Video Legendary Lebanese Actress, Singer Sabah Dies at 87

Music and film diva, affectionately called 'Sabbouha' by millions of her fans, performed at Carnegie Hall in New York, Royal Albert Hall in London, Olympia in Paris, Sydney Opera House in Sydney More

Featured Videos

Your JavaScript is turned off or you have an old version of Adobe's Flash Player. Get the latest Flash player.
Aung San Suu Kyi: Myanmar Opposition to Keep Pushing for Constitutional Changei
X
November 24, 2014 10:09 PM
Myanmar opposition leader Aung San Suu Kyi says she and her supporters will continue pushing to amend a constitutional clause that bars her from running for president next year. VOA's Than Lwin Htun reports from the capital Naypyitaw in this report narrated by Colin Lovett.
Video

Video Aung San Suu Kyi: Myanmar Opposition to Keep Pushing for Constitutional Change

Myanmar opposition leader Aung San Suu Kyi says she and her supporters will continue pushing to amend a constitutional clause that bars her from running for president next year. VOA's Than Lwin Htun reports from the capital Naypyitaw in this report narrated by Colin Lovett.
Video

Video Mali Attempts to Shut Down Ebola Transmission Chain

Senegal and Nigeria were able to stop small Ebola outbreaks by closely monitoring those who had contact with the sick person and quickly isolating anyone with symptoms. Mali is now scrambling to do the same. VOA’s Anne Look reports from Mali on what the country is doing to shut down the chain of transmission.
Video

Video Ukraine Marks Anniversary of Deadly 1930s Famine

During a commemoration for millions who died of starvation in Ukraine in the early 1930s, President Petro Poroshenko lashed out at Soviet-era totalitarianism for causing the deaths and accused today’s Russian-backed rebels in the east of using similar tactics. VOA’s Daniel Shearf reports from Kyiv.
Video

Video Hong Kong Protests at a Crossroads

New public opinion polls in Hong Kong indicate declining support for pro-democracy demonstrations after weeks of street protests. VOA’s Bill Ide in Guangzhou and Pros Laput in Hong Kong spoke with protesters and observers about whether demonstrators have been too aggressive in pushing for change.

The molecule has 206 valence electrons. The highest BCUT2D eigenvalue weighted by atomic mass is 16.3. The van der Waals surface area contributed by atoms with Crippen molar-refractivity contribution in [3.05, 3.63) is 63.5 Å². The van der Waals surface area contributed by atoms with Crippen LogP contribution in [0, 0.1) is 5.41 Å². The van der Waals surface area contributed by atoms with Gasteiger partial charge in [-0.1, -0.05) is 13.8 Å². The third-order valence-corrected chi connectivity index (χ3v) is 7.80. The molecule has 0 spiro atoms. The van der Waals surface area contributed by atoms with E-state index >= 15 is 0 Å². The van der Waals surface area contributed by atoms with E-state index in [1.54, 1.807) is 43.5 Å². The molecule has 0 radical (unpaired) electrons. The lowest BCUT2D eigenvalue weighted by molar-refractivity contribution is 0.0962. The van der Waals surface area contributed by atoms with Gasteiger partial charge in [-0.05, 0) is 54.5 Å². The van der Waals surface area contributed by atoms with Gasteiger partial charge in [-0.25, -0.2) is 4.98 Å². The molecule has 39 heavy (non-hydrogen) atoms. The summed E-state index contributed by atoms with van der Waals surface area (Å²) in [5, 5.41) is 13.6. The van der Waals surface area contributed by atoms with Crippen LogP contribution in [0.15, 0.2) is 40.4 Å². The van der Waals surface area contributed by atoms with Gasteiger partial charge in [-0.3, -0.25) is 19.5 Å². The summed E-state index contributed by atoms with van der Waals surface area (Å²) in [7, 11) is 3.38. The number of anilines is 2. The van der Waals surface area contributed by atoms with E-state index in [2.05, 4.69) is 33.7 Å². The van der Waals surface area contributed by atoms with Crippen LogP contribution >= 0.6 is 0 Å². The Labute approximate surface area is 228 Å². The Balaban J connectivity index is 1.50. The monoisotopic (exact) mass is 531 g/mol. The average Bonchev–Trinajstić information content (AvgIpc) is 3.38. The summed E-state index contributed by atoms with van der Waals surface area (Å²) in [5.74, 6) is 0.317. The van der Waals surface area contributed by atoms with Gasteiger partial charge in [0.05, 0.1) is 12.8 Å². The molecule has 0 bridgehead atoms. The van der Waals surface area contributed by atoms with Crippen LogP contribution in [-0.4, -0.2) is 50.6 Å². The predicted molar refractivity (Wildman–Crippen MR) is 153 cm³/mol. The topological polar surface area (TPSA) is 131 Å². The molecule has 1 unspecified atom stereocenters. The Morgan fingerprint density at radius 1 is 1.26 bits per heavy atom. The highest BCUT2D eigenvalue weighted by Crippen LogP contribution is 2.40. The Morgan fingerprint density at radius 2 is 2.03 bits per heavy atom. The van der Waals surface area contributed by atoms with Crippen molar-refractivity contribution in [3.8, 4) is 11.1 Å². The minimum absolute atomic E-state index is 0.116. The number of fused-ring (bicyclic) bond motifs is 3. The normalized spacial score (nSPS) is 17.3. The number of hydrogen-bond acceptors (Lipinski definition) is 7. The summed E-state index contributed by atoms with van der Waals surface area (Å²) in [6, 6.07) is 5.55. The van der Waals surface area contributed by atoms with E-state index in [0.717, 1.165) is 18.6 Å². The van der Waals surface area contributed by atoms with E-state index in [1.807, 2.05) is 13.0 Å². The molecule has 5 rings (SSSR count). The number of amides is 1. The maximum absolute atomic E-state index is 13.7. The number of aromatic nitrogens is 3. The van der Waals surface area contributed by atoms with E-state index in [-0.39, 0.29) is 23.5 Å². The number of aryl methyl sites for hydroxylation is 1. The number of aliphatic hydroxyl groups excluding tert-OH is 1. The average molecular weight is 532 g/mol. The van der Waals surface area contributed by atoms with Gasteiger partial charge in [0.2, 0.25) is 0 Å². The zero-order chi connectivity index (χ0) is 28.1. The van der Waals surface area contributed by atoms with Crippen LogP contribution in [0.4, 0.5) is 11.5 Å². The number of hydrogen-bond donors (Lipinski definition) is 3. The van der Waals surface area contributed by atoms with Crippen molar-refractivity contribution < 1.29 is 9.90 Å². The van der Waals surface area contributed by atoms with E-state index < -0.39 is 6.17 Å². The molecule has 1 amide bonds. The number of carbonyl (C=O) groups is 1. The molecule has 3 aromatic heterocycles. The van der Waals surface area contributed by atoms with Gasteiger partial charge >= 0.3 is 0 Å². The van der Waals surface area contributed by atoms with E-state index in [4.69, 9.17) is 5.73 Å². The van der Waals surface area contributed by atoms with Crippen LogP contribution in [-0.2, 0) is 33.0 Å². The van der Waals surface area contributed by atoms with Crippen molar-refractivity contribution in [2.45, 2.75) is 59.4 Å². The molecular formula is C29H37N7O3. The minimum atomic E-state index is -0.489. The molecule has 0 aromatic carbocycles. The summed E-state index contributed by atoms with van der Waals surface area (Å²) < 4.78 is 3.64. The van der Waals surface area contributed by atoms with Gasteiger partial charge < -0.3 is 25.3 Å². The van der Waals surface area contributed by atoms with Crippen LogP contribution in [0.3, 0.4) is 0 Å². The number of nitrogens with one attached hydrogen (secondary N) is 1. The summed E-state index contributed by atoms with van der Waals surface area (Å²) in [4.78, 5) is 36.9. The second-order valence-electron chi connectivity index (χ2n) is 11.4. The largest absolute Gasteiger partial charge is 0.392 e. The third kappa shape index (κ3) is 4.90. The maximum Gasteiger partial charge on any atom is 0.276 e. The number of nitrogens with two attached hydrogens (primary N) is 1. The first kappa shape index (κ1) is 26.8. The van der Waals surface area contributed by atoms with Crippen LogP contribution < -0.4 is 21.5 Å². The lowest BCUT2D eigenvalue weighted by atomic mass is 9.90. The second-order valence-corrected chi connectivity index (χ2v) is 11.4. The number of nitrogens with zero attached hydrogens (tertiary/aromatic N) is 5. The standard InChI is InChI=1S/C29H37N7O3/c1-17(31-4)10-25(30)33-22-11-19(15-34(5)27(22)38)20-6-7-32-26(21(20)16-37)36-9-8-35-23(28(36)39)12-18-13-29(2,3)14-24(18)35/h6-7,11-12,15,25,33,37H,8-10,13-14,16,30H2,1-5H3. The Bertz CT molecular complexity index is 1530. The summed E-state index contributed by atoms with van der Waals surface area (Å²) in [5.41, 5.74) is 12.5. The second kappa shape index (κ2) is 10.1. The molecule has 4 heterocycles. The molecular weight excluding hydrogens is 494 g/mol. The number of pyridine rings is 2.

Video

Video US Immigration Relief Imminent for Mixed-Status Families

Tens of thousands of undocumented immigrants in the Washington, D.C., area may benefit from a controversial presidential order announced this week. It's not a path to citizenship, as some activists hoped. But it will allow more immigrants who arrived as children or who have citizen children, to avoid deportation and work legally. VOA's Victoria Macchi talks with one young man who benefited from an earlier presidential order, and whose parents may now benefit after years of living in fear.
Video

Video New Skateboard Defies Gravity

A futuristic dream only a couple of decades ago, the hoverboard – a skateboard that floats above the ground - has finally been made possible. While still not ready for mass production, it promises to become a cool mode of transport... at least over some surfaces. VOA’s George Putic reports.
Video

Video Falling Gas Prices Impact US Oil Extraction

With the price of oil now less than $80 a barrel, motorists throughout the United States are benefiting from gas prices below $3 a gallon. But as VOA’s Kane Farabaugh reports, the decreasing price of petroleum has a downside for the hydraulic fracturing industry in the United States.
Video

Video Tensions Build on Korean Peninsula Amid Military Drills

It has been another tense week on the Korean peninsula as Pyongyang threatened to again test nuclear weapons while the U.S. and South Korean forces held joint military exercises in a show of force. VOA’s Brian Padden reports from the Kunsan Air Base in South Korea.
Video

Video Mama Sarah Obama Honored at UN Women’s Entrepreneurship Day

President Barack Obama's step-grandmother is in the United States to raise money to build a $12 million school and hospital center in Kogelo, Kenya, the birthplace of the president's father, Barack Obama, Sr. She was honored for her decades of work to aid poor Kenyans at a Women's Entrepreneurship Day at the United Nations.
Video

Video Ebola Economic Toll Stirs W. Africa Food Security Concerns

The World Bank said Wednesday that it expects the economic impact of the Ebola outbreak on the sub-Saharan economy to cost somewhere betweenf $3 billion to $4 billion - well below a previously-outlined worst-case scenario of $32 billion. Some economists, however, paint a gloomier picture - warning that the disruption to regional markets and trading is considerable. Henry Ridgwell reports from London.
Video

Video Chaos, Abuse Defy Solution in Libya

The political and security crisis in Libya is deepening, with competing governments and, according to Amnesty International, widespread human rights violations committed with impunity. VOA’s Al Pessin reports from London.
Video

Video US Hosts Record 866,000 Foreign Students

Close to 900,000 international students are studying at American universities and colleges, more than ever before. About half of them come from Asia, mostly China. The United States hosts more foreign students than any other country in the world, and its foreign student population is steadily growing. Zlatica Hoke reports.

All About America

AppleAndroid